Arabian Horse

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Breed: Arabian Horse
Temperament: spirited, intelligent
Lifespan: 25-27 years
Recommended for: experienced horsemen

Arabians are said to be the oldest breed of horse in the world and are admired universally for their spirit, grace and beauty. They are one of the key ancestors of all modern thoroughbreds.


Arabians are compact, muscular horses with slender legs and stand between 14-15 hands high although some modern breeding is producing Arabs around 16 hands high. They have an arched neck and a head with characteristic features: eyes large and set wide apart, the forehead is ‘dished’ ie: with a smooth concave line between the eyes and nose, and the nostrils large and open.

Colours range from purest white through chestnut, brown, bay and grey to glossy black. Another Arabian trait is the tail which arches up and over the back when excited.

Within the breed there are lines bred to suit a wide range of equestrian activities ranging from endurance events to led classes, the latter effectively a beauty pageant. This can lead to slight variations in the conformation of individual horses, ie: a cross country horse may be more athletic and lean than a show horse.


While Arabians are expected to show spirit, they are said to be human-oriented and adapt to sensitive training techniques. If treated wrongly they can become nervous and flighty. They are classified as a hot-blooded horse as distinct from cold-blooded horses such as draught horses.


Arabs can suffer from more individual diseases than other breeds but most are rare and usually apparent in early life. Problems include melanomas (although most are benign), gastrointestinal problems, and compromised immune systems. Arab Fading Syndrome is typified by the loss of pigment around the eyes and muzzle.


Arabians are considered very good breeders with foaling considered desirable between August and December. Twins are uncommon.

Space and feeding

Stabling costs from $25-$150 a week, while feed bills are $20-$30 weekly, although these can vary enormously depending on the level of care demanded.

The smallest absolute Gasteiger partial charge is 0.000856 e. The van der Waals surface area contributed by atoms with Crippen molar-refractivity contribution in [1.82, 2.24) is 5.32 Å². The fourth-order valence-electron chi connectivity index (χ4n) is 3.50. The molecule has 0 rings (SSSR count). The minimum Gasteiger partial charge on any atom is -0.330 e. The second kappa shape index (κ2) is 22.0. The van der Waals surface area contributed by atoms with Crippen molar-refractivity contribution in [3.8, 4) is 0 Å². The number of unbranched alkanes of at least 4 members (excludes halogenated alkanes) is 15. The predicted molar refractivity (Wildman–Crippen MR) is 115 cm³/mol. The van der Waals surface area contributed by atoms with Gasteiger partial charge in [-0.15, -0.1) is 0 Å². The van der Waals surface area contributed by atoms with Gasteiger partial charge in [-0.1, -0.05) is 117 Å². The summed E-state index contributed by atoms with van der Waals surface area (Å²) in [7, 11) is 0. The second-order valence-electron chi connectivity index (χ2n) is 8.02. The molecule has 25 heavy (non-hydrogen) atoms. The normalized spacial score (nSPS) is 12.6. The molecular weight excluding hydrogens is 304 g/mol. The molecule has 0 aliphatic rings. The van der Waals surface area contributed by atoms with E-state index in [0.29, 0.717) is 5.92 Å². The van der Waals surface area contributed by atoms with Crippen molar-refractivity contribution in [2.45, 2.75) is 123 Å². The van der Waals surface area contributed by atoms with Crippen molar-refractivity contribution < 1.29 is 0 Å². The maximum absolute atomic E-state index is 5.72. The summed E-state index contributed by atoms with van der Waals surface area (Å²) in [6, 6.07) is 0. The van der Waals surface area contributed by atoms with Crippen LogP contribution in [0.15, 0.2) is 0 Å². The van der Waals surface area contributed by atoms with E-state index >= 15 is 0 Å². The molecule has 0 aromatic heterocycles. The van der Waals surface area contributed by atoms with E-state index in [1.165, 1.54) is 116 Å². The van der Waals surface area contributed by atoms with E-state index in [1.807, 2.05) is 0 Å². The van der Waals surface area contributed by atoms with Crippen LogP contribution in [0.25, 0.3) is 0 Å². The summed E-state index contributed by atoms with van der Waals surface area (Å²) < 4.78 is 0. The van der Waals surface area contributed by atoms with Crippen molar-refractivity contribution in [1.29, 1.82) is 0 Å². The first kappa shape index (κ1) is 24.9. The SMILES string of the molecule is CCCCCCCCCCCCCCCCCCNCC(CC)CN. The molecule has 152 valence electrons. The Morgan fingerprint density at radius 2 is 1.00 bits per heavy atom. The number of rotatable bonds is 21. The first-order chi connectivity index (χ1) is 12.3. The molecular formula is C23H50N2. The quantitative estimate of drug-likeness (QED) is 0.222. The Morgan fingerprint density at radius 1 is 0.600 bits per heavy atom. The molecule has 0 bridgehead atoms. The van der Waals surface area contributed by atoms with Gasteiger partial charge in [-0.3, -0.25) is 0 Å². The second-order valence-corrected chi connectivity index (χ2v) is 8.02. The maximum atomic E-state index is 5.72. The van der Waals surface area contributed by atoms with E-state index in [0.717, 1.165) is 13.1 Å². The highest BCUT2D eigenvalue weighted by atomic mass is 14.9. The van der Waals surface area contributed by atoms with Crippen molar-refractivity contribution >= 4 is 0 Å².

Ideal owner

Considered by many to be the ultimate horse, Arabians are versatile and suit a wide range of activities. They may not be the best choice for nervous or inexperienced riders unless closely supervised.


Regular grooming will not only keep the horse looking nice, but will quickly pick up any minor injuries, skin or hoof problems. Competition and riding horses may need to be shod six-weekly and costs $40-$60.


There are around 100,000 Arabians registered in Australia of which just over 40,000 are purebred. Australia is said to be the world’s second-largest breeder of Arabians (USA 1, UK 3).

For further information

Ms Anne Garfoot (Secretary)
NSW Arabian Horse Association
PO Box 125
Richmond, NSW, 2753
Phone: 0418 412 871

Alison Hudson (secretary)
Arabian Riders and Breeders Association (ACT and Southern NSW)
GPO Box 1057
Canberra, ACT, 2601
Phone: (02) 6236 9335

Matt Sheard (secretary)
Arabian Horse Association (QLD) Inc.
PO Box 128
Goodna 4300
07 5465 8445

Maria Dario
The Victorian Arabian Horse Association
PO Box 30
Phone: (03) 5629 5208

SA Mrs Elly Barton (Secretary)
South Australian Arabian Riders and Breeders Society Incorporated
Amberglade Arabians
PO Box 160
Strathalbyn, 5255
Phone: (08) 8536 6177 (fax/ph)

Pets Turland (Secretary)
342 Young Rd
Baldvis 6171
Phone: 0423 908 540

Melissa Thallin (Secretary)
Tasmanian Arab Riders and Breeders Incorporated
Post Office Box 12
Ravenswood 7250
Phone: 0417137716